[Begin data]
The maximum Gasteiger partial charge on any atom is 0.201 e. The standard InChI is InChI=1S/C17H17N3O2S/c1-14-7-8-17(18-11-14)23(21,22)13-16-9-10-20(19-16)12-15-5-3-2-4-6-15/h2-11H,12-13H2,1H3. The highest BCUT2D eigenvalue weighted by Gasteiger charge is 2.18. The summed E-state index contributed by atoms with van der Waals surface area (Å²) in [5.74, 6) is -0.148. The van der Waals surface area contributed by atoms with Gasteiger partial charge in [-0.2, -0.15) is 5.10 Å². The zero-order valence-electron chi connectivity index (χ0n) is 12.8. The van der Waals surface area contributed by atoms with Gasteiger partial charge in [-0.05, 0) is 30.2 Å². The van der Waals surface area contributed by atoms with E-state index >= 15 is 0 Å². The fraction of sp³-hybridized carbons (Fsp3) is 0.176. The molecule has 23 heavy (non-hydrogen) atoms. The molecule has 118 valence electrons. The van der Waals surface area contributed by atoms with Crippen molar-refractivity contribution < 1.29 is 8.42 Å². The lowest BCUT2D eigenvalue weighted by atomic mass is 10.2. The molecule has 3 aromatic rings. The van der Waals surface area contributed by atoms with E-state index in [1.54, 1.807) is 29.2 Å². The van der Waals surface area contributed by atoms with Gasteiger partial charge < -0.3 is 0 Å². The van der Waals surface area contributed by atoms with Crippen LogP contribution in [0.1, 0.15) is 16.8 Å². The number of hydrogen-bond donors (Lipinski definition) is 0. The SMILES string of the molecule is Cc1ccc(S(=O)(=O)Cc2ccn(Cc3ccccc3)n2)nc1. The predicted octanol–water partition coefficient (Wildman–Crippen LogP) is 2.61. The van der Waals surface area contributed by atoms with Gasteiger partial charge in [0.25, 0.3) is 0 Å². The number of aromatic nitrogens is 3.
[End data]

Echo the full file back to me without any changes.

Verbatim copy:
The maximum Gasteiger partial charge on any atom is 0.201 e. The standard InChI is InChI=1S/C17H17N3O2S/c1-14-7-8-17(18-11-14)23(21,22)13-16-9-10-20(19-16)12-15-5-3-2-4-6-15/h2-11H,12-13H2,1H3. The highest BCUT2D eigenvalue weighted by Gasteiger charge is 2.18. The summed E-state index contributed by atoms with van der Waals surface area (Å²) in [5.74, 6) is -0.148. The van der Waals surface area contributed by atoms with Gasteiger partial charge in [-0.2, -0.15) is 5.10 Å². The zero-order valence-electron chi connectivity index (χ0n) is 12.8. The van der Waals surface area contributed by atoms with Gasteiger partial charge in [-0.05, 0) is 30.2 Å². The van der Waals surface area contributed by atoms with E-state index >= 15 is 0 Å². The fraction of sp³-hybridized carbons (Fsp3) is 0.176. The molecule has 23 heavy (non-hydrogen) atoms. The molecule has 118 valence electrons. The van der Waals surface area contributed by atoms with Crippen molar-refractivity contribution < 1.29 is 8.42 Å². The lowest BCUT2D eigenvalue weighted by atomic mass is 10.2. The molecule has 3 aromatic rings. The van der Waals surface area contributed by atoms with E-state index in [1.54, 1.807) is 29.2 Å². The van der Waals surface area contributed by atoms with Gasteiger partial charge < -0.3 is 0 Å². The van der Waals surface area contributed by atoms with Crippen LogP contribution in [0.1, 0.15) is 16.8 Å². The number of hydrogen-bond donors (Lipinski definition) is 0. The SMILES string of the molecule is Cc1ccc(S(=O)(=O)Cc2ccn(Cc3ccccc3)n2)nc1. The predicted octanol–water partition coefficient (Wildman–Crippen LogP) is 2.61. The van der Waals surface area contributed by atoms with Gasteiger partial charge in [0.25, 0.3) is 0 Å². The number of aromatic nitrogens is 3.